Of Human Bondage

Wang Ping's personal study on Chinese foot binding reflects on the pain of freedom

"My teenage experience was very different from most people's. I was so busy just trying to survive." At the time, Wang thought that she, like Andersen's Little Mermaid, was paying the price for freedom. She eventually got her wish. After three years in the country, she was recommended for Hongzhou foreign-language school. Next she moved on to Beijing University. In 1985, with functional English and almost no money, she left China and her family behind. She had no clear idea of what she would do abroad; she wanted only to continue her education. In New York, she worked illegally in restaurants while taking classes at Long Island University and, later, New York University.

At the urging of one of her professors, the poet Lewis Warsh, she also began to write. "I was so scared at first," she says. "I couldn't imagine I could do it. But it's like karma--once the wheel starts rolling." Though she was further from her childhood home than ever, Wang now began returning to Dinghai in her fiction.

In Foreign Devil, especially, Wang wrestles with her immigration as an impossible choice between cutting all ties with a country that's gone half mad and remaining bound in a provincial wasteland. In one striking passage (whose central image acts as a leitmotif), the narrator's grandmother describes Pacific birds who, once they've left their home island, must remain aloft forever:

"I would do anything at any cost to have a pair of feet as small and shameful as my mother's and sisters'": Poet and novelist Wang Ping
Dan Monick
"I would do anything at any cost to have a pair of feet as small and shameful as my mother's and sisters'": Poet and novelist Wang Ping

 

Those birds didn't build nests. They laid their eggs on barren rocks. The chicks had to learn how to live with nature on the day they were born. Many didn't, but those who survived grew up strong and tough. When the flying time came, they followed their parents to the top of the island. From there, they hopped down as fast as they could. Their hopping was awkward, but once they were in the air and their powerful wings wide open between the blue sky and the blue sea, they turned into the most magnificent creatures on earth."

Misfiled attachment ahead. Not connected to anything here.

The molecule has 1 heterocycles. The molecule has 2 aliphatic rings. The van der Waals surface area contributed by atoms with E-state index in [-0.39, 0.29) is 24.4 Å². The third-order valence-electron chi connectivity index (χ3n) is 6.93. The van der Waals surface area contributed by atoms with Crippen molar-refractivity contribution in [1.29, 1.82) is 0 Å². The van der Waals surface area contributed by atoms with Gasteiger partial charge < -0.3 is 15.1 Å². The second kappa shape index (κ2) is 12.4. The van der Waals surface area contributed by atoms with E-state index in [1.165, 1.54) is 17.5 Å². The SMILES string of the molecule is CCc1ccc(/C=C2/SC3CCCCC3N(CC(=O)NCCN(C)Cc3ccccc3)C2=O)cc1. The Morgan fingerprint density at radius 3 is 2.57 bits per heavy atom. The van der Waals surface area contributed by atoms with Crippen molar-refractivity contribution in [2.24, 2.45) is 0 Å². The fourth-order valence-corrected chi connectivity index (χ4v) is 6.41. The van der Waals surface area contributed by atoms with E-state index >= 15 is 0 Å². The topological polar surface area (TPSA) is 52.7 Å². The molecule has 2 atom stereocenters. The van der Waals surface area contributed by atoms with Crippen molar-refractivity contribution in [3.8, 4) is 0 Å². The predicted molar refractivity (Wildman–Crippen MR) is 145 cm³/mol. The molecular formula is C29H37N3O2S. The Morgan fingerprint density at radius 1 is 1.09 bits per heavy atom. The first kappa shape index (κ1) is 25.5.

As in the birds' flight, the exile of the narrator, Ni Bing, becomes a choice between death and life as a "hungry ghost." The journey is long and solitary. "Often I walked as if on a road full of knives and broken glass," Wang writes, in an echo of both foot-binding stories and Andersen's fairy tale. "It is the only path I have, and it is worth it, I kept telling myself in the dark."

 

Although Aching for Beauty draws only sporadically on Wang's personal experience, it might also be read as an act of reconciliation--as in the author's fiction, a brave attempt to understand the power of pain to transform, as well as the cost of that transformation. Indeed, Wang prefaces her literary exploration with an account of her own secret childhood ritual: "Why did I think that small feet look better than natural big feet and voluntarily suppress them during a period when anything beautiful, natural or artificial, was considered dangerous and bad, and therefore, outlawed?...Whatever it was, my motivation was strong and clear: I would do anything at any cost to have a pair of feet as small and shameful as my mother's and sisters', so I could be included in the class of the noble, civilized, and fortunate."

Foot binding seems at first a metaphor for the constriction of China's caste system, reinforced as a symbol of the feminine mystique for generations of women. "Foot binding started as a safeguard," the author explains, "a border between genders to separate men and women. It was the borderland for gender, class, and sex. But as the practice went on, the border became blurred. You even see that in today's America. Look at the politicians; they now wear heavy makeup."

Though Wang draws striking parallels between foot binding and Western rituals like cosmetic surgery, body art, and corseting, Aching for Beauty is also steeped in the literature of China, much of which remains unavailable in English translation. And, though Wang uses occidental literary criticism to uncover her subject, she also posits foot binding as something distinct from Western mores: Through foot binding, the mother transmits an entire cultural history to her daughter. The binding process thus becomes an initiation, not only to the erotic masque of the golden lotus, but also to what Wang calls "an ocean current of female language and culture." As in the parable of the Little Mermaid, it is a metamorphosis achieved only through agony.

Indeed, Wang reads foot binding less as a symbol of women's suppression than as a complex interplay between decay and illusion, male and female, beauty and death. There is a phrase in Chinese, teng ai, which, she explains, captures her thesis. The latter character means either "love" or "hidden treasure." The former is "suffering." This apparent paradox--bodily rot covered with the illusion of beauty, a mother's love transmitted through pain, women empowered through erotic adornment--is the same mixture of shame and pride that prompted Jin Suxin to bind her feet a century ago.

It is also perhaps not so different from the trove of fondness and regret Wang uncovers in the fictional unraveling of her own past. The ties that bind, it seems, also keep us securely tethered in the floating world. Or, as Wang says, "For me, escaping was never the goal....What restricts you also becomes your source."

 

Wang Ping reads fromAching for Beauty 8:00 p.m. Thursday, October 26 at Ruminator Books in St. Paul; (651) 699-0587.

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